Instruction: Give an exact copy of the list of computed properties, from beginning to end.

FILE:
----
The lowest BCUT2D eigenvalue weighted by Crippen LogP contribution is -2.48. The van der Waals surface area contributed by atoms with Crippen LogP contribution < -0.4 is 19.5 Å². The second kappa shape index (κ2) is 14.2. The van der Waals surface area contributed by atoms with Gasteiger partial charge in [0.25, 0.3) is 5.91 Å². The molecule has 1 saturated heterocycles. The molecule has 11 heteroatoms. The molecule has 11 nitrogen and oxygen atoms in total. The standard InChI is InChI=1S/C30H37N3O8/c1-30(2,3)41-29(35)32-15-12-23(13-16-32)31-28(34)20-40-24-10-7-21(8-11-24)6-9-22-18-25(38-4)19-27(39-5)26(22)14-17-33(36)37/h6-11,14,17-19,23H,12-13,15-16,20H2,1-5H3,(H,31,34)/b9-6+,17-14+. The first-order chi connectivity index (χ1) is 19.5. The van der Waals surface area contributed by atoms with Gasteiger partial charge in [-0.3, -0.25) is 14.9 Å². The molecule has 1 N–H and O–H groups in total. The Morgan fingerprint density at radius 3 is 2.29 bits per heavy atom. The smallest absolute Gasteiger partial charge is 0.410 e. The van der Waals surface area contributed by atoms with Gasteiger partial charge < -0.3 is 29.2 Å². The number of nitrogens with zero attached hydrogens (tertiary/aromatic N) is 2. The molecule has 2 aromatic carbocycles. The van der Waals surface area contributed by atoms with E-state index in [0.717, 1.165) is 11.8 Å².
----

The lowest BCUT2D eigenvalue weighted by Crippen LogP contribution is -2.48. The van der Waals surface area contributed by atoms with Crippen LogP contribution < -0.4 is 19.5 Å². The second kappa shape index (κ2) is 14.2. The van der Waals surface area contributed by atoms with Gasteiger partial charge in [0.25, 0.3) is 5.91 Å². The molecule has 1 saturated heterocycles. The molecule has 11 heteroatoms. The molecule has 11 nitrogen and oxygen atoms in total. The standard InChI is InChI=1S/C30H37N3O8/c1-30(2,3)41-29(35)32-15-12-23(13-16-32)31-28(34)20-40-24-10-7-21(8-11-24)6-9-22-18-25(38-4)19-27(39-5)26(22)14-17-33(36)37/h6-11,14,17-19,23H,12-13,15-16,20H2,1-5H3,(H,31,34)/b9-6+,17-14+. The first-order chi connectivity index (χ1) is 19.5. The van der Waals surface area contributed by atoms with Gasteiger partial charge in [-0.3, -0.25) is 14.9 Å². The molecule has 1 N–H and O–H groups in total. The Morgan fingerprint density at radius 3 is 2.29 bits per heavy atom. The smallest absolute Gasteiger partial charge is 0.410 e. The van der Waals surface area contributed by atoms with Gasteiger partial charge < -0.3 is 29.2 Å². The number of nitrogens with zero attached hydrogens (tertiary/aromatic N) is 2. The molecule has 2 aromatic carbocycles. The van der Waals surface area contributed by atoms with E-state index in [0.717, 1.165) is 11.8 Å².